How effectively does paragraph 23's description of Nag evoke fear?

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In paragraph 23, the description of Nag, the black cobra, effectively evokes fear through vivid imagery. Nag is depicted as a massive, ominous figure with an unchanging, wicked expression. His large size, black body, and intimidating eyes contribute to a foreboding presence that strikes fear among the animals in the estate, painting him as a dangerous and malevolent force to be reckoned with.

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Nag's appearance is described for the first time when Rikki-tikki is in the garden of the bungalow speaking to Darzee, the tailorbird. While Darzee is telling Rikki-tikki about how Nag ate one of her eggs that fell out of her nest the previous day, Nag sneaks up behind Rikki-tikki and spreads his massive hood. Kipling writes,

Then inch by inch out of the grass rose up the head and spread hood of Nag, the big black cobra, and he was five feet long from tongue to tail. When he had lifted one-third of himself clear of the ground, he stayed balancing to and fro exactly as a dandelion tuft balances in the wind, and he looked at Rikki-tikki with the wicked snake's eyes that never change their expression, whatever the snake may be thinking of (2).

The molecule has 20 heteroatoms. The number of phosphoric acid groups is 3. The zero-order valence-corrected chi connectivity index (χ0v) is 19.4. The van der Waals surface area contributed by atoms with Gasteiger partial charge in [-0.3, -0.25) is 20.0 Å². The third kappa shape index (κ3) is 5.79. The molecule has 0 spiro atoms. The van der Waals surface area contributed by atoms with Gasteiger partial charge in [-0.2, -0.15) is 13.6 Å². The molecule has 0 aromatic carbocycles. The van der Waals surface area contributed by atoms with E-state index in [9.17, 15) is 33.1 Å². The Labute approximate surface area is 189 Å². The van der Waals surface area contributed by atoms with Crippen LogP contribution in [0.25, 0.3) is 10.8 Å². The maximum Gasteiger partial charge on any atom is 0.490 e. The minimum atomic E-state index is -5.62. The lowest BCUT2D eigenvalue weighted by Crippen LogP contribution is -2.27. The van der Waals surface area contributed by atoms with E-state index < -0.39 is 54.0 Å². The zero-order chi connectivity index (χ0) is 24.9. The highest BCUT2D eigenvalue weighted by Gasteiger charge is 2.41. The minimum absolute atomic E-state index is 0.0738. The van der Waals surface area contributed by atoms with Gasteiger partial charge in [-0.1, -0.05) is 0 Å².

Nag is depicted as a massive cobra with wicked, piercing eyes. His black appearance adds to his foreboding, ominous presence, which strikes fear in the animals currently living at the estate. Nag does not change his intimidating expression, and his eyes are described as being "wicked." Overall, Nag's long black body, massive hood, and piercing eyes portray him as a dangerous, malevolent snake to be feared. Nag proceeds to speak to Rikki-tikki while his evil wife, Nagaina, attacks the mongoose from behind. Fortunately, Darzee warns Rikki-tikki, who avoids Nagaina's strike at the last second.

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